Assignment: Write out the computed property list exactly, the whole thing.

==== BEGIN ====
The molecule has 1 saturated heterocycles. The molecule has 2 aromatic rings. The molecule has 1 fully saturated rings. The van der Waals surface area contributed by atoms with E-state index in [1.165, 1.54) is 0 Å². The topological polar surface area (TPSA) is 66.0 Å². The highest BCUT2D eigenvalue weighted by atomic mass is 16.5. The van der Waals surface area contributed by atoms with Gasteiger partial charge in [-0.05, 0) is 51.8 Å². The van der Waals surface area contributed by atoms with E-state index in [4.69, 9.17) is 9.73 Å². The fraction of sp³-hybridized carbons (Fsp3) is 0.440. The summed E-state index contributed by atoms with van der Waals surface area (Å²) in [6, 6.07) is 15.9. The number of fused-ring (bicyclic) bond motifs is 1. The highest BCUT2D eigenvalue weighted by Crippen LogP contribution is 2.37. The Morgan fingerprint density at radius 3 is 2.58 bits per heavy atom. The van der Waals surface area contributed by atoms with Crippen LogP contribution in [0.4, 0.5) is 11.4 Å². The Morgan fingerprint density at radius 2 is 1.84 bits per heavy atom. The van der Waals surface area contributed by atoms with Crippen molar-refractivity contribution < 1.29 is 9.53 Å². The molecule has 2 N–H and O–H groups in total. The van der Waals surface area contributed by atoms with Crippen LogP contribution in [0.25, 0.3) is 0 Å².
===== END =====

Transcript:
The molecule has 1 saturated heterocycles. The molecule has 2 aromatic rings. The molecule has 1 fully saturated rings. The van der Waals surface area contributed by atoms with E-state index in [1.165, 1.54) is 0 Å². The topological polar surface area (TPSA) is 66.0 Å². The highest BCUT2D eigenvalue weighted by atomic mass is 16.5. The van der Waals surface area contributed by atoms with Gasteiger partial charge in [-0.05, 0) is 51.8 Å². The van der Waals surface area contributed by atoms with E-state index in [4.69, 9.17) is 9.73 Å². The fraction of sp³-hybridized carbons (Fsp3) is 0.440. The summed E-state index contributed by atoms with van der Waals surface area (Å²) in [6, 6.07) is 15.9. The number of fused-ring (bicyclic) bond motifs is 1. The highest BCUT2D eigenvalue weighted by Crippen LogP contribution is 2.37. The Morgan fingerprint density at radius 3 is 2.58 bits per heavy atom. The van der Waals surface area contributed by atoms with Crippen LogP contribution in [0.4, 0.5) is 11.4 Å². The Morgan fingerprint density at radius 2 is 1.84 bits per heavy atom. The van der Waals surface area contributed by atoms with Crippen molar-refractivity contribution < 1.29 is 9.53 Å². The molecule has 2 N–H and O–H groups in total. The van der Waals surface area contributed by atoms with Crippen LogP contribution in [0.25, 0.3) is 0 Å².